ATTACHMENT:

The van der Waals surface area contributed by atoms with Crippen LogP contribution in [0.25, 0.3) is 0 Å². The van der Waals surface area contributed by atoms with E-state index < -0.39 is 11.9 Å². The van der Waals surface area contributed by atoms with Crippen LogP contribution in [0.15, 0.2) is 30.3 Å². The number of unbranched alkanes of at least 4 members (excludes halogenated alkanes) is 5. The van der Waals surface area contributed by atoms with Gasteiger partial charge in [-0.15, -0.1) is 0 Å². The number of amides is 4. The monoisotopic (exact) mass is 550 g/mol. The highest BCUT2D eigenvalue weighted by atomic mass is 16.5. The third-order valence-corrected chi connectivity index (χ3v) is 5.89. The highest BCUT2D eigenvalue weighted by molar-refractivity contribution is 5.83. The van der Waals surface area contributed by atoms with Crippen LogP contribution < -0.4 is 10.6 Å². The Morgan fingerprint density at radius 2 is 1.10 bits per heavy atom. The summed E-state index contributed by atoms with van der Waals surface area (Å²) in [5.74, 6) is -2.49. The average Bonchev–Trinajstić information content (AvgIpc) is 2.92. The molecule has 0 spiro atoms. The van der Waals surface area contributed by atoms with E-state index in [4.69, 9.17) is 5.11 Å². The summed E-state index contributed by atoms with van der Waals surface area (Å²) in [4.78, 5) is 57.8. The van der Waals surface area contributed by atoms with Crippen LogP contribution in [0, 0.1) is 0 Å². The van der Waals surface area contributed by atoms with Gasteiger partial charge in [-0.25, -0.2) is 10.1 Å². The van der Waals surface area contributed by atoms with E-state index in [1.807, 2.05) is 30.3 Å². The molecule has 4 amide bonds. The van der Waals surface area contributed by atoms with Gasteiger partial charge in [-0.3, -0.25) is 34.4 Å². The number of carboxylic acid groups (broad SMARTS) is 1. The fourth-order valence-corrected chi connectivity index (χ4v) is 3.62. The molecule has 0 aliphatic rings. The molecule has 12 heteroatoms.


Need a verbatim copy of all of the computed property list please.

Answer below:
The van der Waals surface area contributed by atoms with Crippen LogP contribution in [0.25, 0.3) is 0 Å². The van der Waals surface area contributed by atoms with E-state index < -0.39 is 11.9 Å². The van der Waals surface area contributed by atoms with Crippen LogP contribution in [0.15, 0.2) is 30.3 Å². The number of unbranched alkanes of at least 4 members (excludes halogenated alkanes) is 5. The van der Waals surface area contributed by atoms with Gasteiger partial charge in [-0.15, -0.1) is 0 Å². The number of amides is 4. The monoisotopic (exact) mass is 550 g/mol. The highest BCUT2D eigenvalue weighted by atomic mass is 16.5. The third-order valence-corrected chi connectivity index (χ3v) is 5.89. The highest BCUT2D eigenvalue weighted by molar-refractivity contribution is 5.83. The van der Waals surface area contributed by atoms with Crippen LogP contribution < -0.4 is 10.6 Å². The Morgan fingerprint density at radius 2 is 1.10 bits per heavy atom. The summed E-state index contributed by atoms with van der Waals surface area (Å²) in [5.74, 6) is -2.49. The average Bonchev–Trinajstić information content (AvgIpc) is 2.92. The molecule has 0 spiro atoms. The van der Waals surface area contributed by atoms with E-state index in [4.69, 9.17) is 5.11 Å². The summed E-state index contributed by atoms with van der Waals surface area (Å²) in [4.78, 5) is 57.8. The van der Waals surface area contributed by atoms with Crippen LogP contribution in [0, 0.1) is 0 Å². The van der Waals surface area contributed by atoms with Gasteiger partial charge in [-0.25, -0.2) is 10.1 Å². The van der Waals surface area contributed by atoms with E-state index in [1.807, 2.05) is 30.3 Å². The molecule has 4 amide bonds. The van der Waals surface area contributed by atoms with Gasteiger partial charge in [-0.3, -0.25) is 34.4 Å². The number of carboxylic acid groups (broad SMARTS) is 1. The fourth-order valence-corrected chi connectivity index (χ4v) is 3.62. The molecule has 0 aliphatic rings. The molecule has 12 heteroatoms.